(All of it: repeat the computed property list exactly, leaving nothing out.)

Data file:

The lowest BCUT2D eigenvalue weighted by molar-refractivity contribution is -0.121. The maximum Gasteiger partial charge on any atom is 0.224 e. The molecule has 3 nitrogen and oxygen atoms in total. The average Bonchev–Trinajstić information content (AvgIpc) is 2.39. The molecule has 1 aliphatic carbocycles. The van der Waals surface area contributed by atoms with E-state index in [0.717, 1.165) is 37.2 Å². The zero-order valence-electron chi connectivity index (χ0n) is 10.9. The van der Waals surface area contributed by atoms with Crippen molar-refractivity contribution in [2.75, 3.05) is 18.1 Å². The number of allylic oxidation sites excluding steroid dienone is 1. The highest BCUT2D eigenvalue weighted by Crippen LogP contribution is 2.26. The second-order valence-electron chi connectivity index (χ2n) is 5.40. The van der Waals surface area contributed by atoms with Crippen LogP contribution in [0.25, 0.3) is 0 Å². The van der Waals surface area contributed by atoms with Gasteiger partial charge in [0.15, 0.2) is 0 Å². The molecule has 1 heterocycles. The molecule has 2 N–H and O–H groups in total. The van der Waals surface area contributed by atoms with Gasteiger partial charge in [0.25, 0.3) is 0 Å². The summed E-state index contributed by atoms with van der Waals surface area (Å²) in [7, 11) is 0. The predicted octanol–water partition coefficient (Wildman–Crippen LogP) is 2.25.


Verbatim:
The lowest BCUT2D eigenvalue weighted by molar-refractivity contribution is -0.121. The maximum Gasteiger partial charge on any atom is 0.224 e. The molecule has 3 nitrogen and oxygen atoms in total. The average Bonchev–Trinajstić information content (AvgIpc) is 2.39. The molecule has 1 aliphatic carbocycles. The van der Waals surface area contributed by atoms with E-state index in [0.717, 1.165) is 37.2 Å². The zero-order valence-electron chi connectivity index (χ0n) is 10.9. The van der Waals surface area contributed by atoms with Crippen molar-refractivity contribution in [2.75, 3.05) is 18.1 Å². The number of allylic oxidation sites excluding steroid dienone is 1. The highest BCUT2D eigenvalue weighted by Crippen LogP contribution is 2.26. The second-order valence-electron chi connectivity index (χ2n) is 5.40. The van der Waals surface area contributed by atoms with Crippen LogP contribution in [0.25, 0.3) is 0 Å². The van der Waals surface area contributed by atoms with Gasteiger partial charge in [0.15, 0.2) is 0 Å². The molecule has 1 heterocycles. The molecule has 2 N–H and O–H groups in total. The van der Waals surface area contributed by atoms with Gasteiger partial charge in [0.25, 0.3) is 0 Å². The summed E-state index contributed by atoms with van der Waals surface area (Å²) in [7, 11) is 0. The predicted octanol–water partition coefficient (Wildman–Crippen LogP) is 2.25.